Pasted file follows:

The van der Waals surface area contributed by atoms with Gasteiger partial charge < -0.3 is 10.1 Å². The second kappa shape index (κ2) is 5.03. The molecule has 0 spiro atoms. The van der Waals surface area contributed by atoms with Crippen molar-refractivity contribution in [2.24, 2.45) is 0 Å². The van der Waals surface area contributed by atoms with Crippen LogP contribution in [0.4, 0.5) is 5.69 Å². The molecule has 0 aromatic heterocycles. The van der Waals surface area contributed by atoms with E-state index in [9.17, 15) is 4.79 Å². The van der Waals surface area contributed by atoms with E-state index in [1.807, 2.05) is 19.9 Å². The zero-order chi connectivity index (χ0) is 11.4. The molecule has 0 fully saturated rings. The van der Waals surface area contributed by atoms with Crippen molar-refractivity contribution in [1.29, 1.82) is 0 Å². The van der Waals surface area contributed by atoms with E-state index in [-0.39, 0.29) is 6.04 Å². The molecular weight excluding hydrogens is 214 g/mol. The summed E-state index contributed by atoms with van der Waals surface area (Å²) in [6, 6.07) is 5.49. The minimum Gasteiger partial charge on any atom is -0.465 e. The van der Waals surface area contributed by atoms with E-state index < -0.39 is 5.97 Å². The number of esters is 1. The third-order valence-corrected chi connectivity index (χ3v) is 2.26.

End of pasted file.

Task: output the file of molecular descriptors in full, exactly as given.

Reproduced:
The van der Waals surface area contributed by atoms with Gasteiger partial charge < -0.3 is 10.1 Å². The second kappa shape index (κ2) is 5.03. The molecule has 0 spiro atoms. The van der Waals surface area contributed by atoms with Crippen molar-refractivity contribution in [2.24, 2.45) is 0 Å². The van der Waals surface area contributed by atoms with Crippen LogP contribution in [0.4, 0.5) is 5.69 Å². The molecule has 0 aromatic heterocycles. The van der Waals surface area contributed by atoms with E-state index in [9.17, 15) is 4.79 Å². The van der Waals surface area contributed by atoms with E-state index in [1.807, 2.05) is 19.9 Å². The zero-order chi connectivity index (χ0) is 11.4. The molecule has 0 fully saturated rings. The van der Waals surface area contributed by atoms with Crippen molar-refractivity contribution in [1.29, 1.82) is 0 Å². The van der Waals surface area contributed by atoms with E-state index in [-0.39, 0.29) is 6.04 Å². The molecular weight excluding hydrogens is 214 g/mol. The summed E-state index contributed by atoms with van der Waals surface area (Å²) in [6, 6.07) is 5.49. The minimum Gasteiger partial charge on any atom is -0.465 e. The van der Waals surface area contributed by atoms with E-state index < -0.39 is 5.97 Å². The number of esters is 1. The third-order valence-corrected chi connectivity index (χ3v) is 2.26.